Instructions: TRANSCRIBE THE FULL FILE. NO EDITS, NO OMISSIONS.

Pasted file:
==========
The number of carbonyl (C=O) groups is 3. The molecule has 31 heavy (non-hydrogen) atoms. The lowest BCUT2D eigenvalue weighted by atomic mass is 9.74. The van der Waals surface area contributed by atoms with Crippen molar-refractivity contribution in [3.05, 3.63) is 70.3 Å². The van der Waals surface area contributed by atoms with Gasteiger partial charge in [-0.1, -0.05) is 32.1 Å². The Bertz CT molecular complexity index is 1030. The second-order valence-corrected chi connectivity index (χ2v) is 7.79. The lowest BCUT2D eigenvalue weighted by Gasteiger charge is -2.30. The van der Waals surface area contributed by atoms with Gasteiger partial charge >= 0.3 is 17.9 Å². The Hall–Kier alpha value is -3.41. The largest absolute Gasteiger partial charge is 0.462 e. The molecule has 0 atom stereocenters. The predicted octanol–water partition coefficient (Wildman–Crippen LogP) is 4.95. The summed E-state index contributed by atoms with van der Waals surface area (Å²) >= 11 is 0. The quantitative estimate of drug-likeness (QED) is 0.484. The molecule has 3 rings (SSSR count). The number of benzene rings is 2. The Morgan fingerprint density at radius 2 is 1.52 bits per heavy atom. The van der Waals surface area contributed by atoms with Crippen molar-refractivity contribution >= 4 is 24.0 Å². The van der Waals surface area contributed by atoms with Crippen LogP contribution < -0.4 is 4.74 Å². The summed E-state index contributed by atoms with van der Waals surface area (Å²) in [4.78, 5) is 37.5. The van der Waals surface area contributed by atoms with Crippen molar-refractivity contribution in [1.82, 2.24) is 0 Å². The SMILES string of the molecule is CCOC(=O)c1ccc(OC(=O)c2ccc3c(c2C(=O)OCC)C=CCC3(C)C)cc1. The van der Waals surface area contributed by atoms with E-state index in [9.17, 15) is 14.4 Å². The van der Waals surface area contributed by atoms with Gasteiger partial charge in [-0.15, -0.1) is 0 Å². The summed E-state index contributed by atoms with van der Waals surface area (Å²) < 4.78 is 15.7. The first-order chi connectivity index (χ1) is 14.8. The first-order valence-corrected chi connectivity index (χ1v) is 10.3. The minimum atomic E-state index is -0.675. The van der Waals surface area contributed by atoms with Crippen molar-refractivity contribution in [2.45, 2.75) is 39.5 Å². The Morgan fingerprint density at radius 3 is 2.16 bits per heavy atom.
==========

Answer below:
The number of carbonyl (C=O) groups is 3. The molecule has 31 heavy (non-hydrogen) atoms. The lowest BCUT2D eigenvalue weighted by atomic mass is 9.74. The van der Waals surface area contributed by atoms with Crippen molar-refractivity contribution in [3.05, 3.63) is 70.3 Å². The van der Waals surface area contributed by atoms with Gasteiger partial charge in [-0.1, -0.05) is 32.1 Å². The Bertz CT molecular complexity index is 1030. The second-order valence-corrected chi connectivity index (χ2v) is 7.79. The lowest BCUT2D eigenvalue weighted by Gasteiger charge is -2.30. The van der Waals surface area contributed by atoms with Gasteiger partial charge >= 0.3 is 17.9 Å². The Hall–Kier alpha value is -3.41. The largest absolute Gasteiger partial charge is 0.462 e. The molecule has 0 atom stereocenters. The predicted octanol–water partition coefficient (Wildman–Crippen LogP) is 4.95. The summed E-state index contributed by atoms with van der Waals surface area (Å²) >= 11 is 0. The quantitative estimate of drug-likeness (QED) is 0.484. The molecule has 3 rings (SSSR count). The number of benzene rings is 2. The Morgan fingerprint density at radius 2 is 1.52 bits per heavy atom. The van der Waals surface area contributed by atoms with Crippen molar-refractivity contribution >= 4 is 24.0 Å². The van der Waals surface area contributed by atoms with Crippen LogP contribution < -0.4 is 4.74 Å². The summed E-state index contributed by atoms with van der Waals surface area (Å²) in [4.78, 5) is 37.5. The van der Waals surface area contributed by atoms with Crippen molar-refractivity contribution in [1.82, 2.24) is 0 Å². The SMILES string of the molecule is CCOC(=O)c1ccc(OC(=O)c2ccc3c(c2C(=O)OCC)C=CCC3(C)C)cc1. The van der Waals surface area contributed by atoms with E-state index in [9.17, 15) is 14.4 Å². The van der Waals surface area contributed by atoms with Gasteiger partial charge in [-0.15, -0.1) is 0 Å². The summed E-state index contributed by atoms with van der Waals surface area (Å²) < 4.78 is 15.7. The first-order chi connectivity index (χ1) is 14.8. The first-order valence-corrected chi connectivity index (χ1v) is 10.3. The minimum atomic E-state index is -0.675. The van der Waals surface area contributed by atoms with Crippen molar-refractivity contribution in [2.45, 2.75) is 39.5 Å². The Morgan fingerprint density at radius 3 is 2.16 bits per heavy atom.